Poetry Friday July 26, 2019

This week's Poetry Friday roundup is hosted by Margaret Simon at Reflections on the Teche. Go there to learn how to "Steal Like An Artist." Then admire her poem, A Teaspoon and a Bit of String. Make sure to check out the links to other participants sharing poetry today.

The end is in sight for this draft of my memoir project from 1958. I think I have three or four more poems to go. Whew! 
I was five when my family joined other relatives on an adventure into the Pine River region of Northern British Columbia. This means my memories are somewhat sketchy and usually loaded with emotion. I've been able to fill in many blanks based on conversations with those who are still with us.
I'm committed to sharing a bit every week to get some kind of drafts out there. I appreciate feedback on the construction of the poetry and ideas and questions about what information might be missing.


brave and bold
heady and ready
to stretch my horizons
I ventured
off into the forest

it let me in
a sly smile
revealing a deer path
illuminated by
streaks of sunlight
that pierced through crevices
in the towering pines

dark shadows
from the understory
scrutinized me
while I crept on
a silent mouse
heart pounding with
frissons of
and fear

did bears lurk there?

in the distance,
the crack
of industry

drawing closer
I crept to the edge
of a clearing

came upon Les,
one of Walter’s boys
an older cousin,
might have been 12,
chopping fire wood

I watched
the elegance
of his body
as his arms
stretching over head
swung the ax
forcefully down,
rending open the
block of wood
perched on a stump

a crack as it split,
fragments flying into the air

he bent over,
grabbed up the larger chunk
placed it carefully

swung again,
splintering the wood
into smaller
and smaller
of kindling

pausing to collect them,
he looked up

noticed me

he hollered,

Hey! You!
What are you doing here?
Git on home!
It’s not safe wandering
around by yourself!

for a second
I hesitated

wanted to ask if
he would
take me back

then turning
I raced back
the way I came

tumbling home
safe and sound
into my mother's arms

Here are links to previous Pine Valley poems. 
Ready and Willing
Diaper Duty
Skunk Trouble
Bath Time



  1. This tiny memory, yet still so fresh in your mind, Cheriee. I have a few like that, the startling of something unexpected. Great details, love about the boy chopping wood & adore "while I crept on
    a silent mouse". Congratulations for all the poems written.

  2. Ooooh that sly smile and dark shadows of the understory had me worrying about a sinister outcome. There is just so much to love in this poem. So many little treasures! Well done.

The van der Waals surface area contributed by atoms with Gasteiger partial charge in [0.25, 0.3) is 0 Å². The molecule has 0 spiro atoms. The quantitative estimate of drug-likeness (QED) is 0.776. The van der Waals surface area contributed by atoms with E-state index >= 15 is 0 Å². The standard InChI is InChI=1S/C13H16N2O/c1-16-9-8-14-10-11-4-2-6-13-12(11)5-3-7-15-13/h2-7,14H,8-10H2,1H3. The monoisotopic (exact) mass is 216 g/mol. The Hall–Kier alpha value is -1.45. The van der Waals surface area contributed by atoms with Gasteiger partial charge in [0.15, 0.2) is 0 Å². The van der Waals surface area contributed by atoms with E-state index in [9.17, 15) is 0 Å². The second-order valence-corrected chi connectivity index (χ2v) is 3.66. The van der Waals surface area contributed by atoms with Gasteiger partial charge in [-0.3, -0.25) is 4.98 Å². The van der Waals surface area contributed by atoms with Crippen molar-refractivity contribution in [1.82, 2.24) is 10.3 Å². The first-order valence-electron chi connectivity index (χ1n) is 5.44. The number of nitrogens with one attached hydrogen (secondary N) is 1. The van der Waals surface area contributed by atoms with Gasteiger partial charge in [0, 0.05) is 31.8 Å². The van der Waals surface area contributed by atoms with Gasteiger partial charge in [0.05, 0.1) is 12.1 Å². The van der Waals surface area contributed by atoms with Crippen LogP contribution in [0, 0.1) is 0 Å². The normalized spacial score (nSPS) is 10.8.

3. How the forest lets you in....brilliant. Why is it not safe? I think there are two poems here. I'm not sure how I would tease them apart. But, there's definitely the alluring woods and the sinister implication by the cousin.

  4. I agree with Linda. You could make this poem into two scenes, one in the forest alone somewhat frightened but mostly comfortable and in awe, and the other the cousin's reprimand. But also they work well together here, yet I find the ending comes too soon. The beginning is slow and steady while the end is a race to mother. I love the idea of memoir in verse and told myself I was going to try it, but I haven't yet.

  5. One of your real talents, Cheriee, is making me feel like I'm right there with you. I never feel distanced from what you're writing. It's a gift.

  6. I found myself creeping along with you through the forest - your details evoke so much emotion and draw me into the scene.

  7. There are some great comments here for you, Cheriee. I reread your poem to see how Linda and Margaret saw the break. I certainly understand their viewpoints. I love the 2nd part of your poem when you watch the boy start chopping. It was an intense feeling that you delivered well to us. I understand your dilemma of staying versus being running home with a humiliated heart. Good luck on the revisions and the ending chapers.

  8. Thank you for taking us along on this adventure. I don't think I realized previously that you were actually with your family on this adventure. I guess I thought it came from stories from family. It's been a fascinating read!

  9. What a strong memory! You captured it perfectly -- I was just as mesmerized as you were!

  10. Your word choice is spot on in this poem! I love how you use words in unexpected ways, like crevices here:
    "streaks of sunlight
    that pierced through crevices
    in the towering pines"
    You really pull the reader right into this scene! I felt your "frissons" of fear , little mouse, and jerked from the startling chop of the ax and those wood splinters flying. Well done!

  11. Ah such a telling Cheriee, I also felt as if I was there with you as the memory unfolded–and your ending is perfect!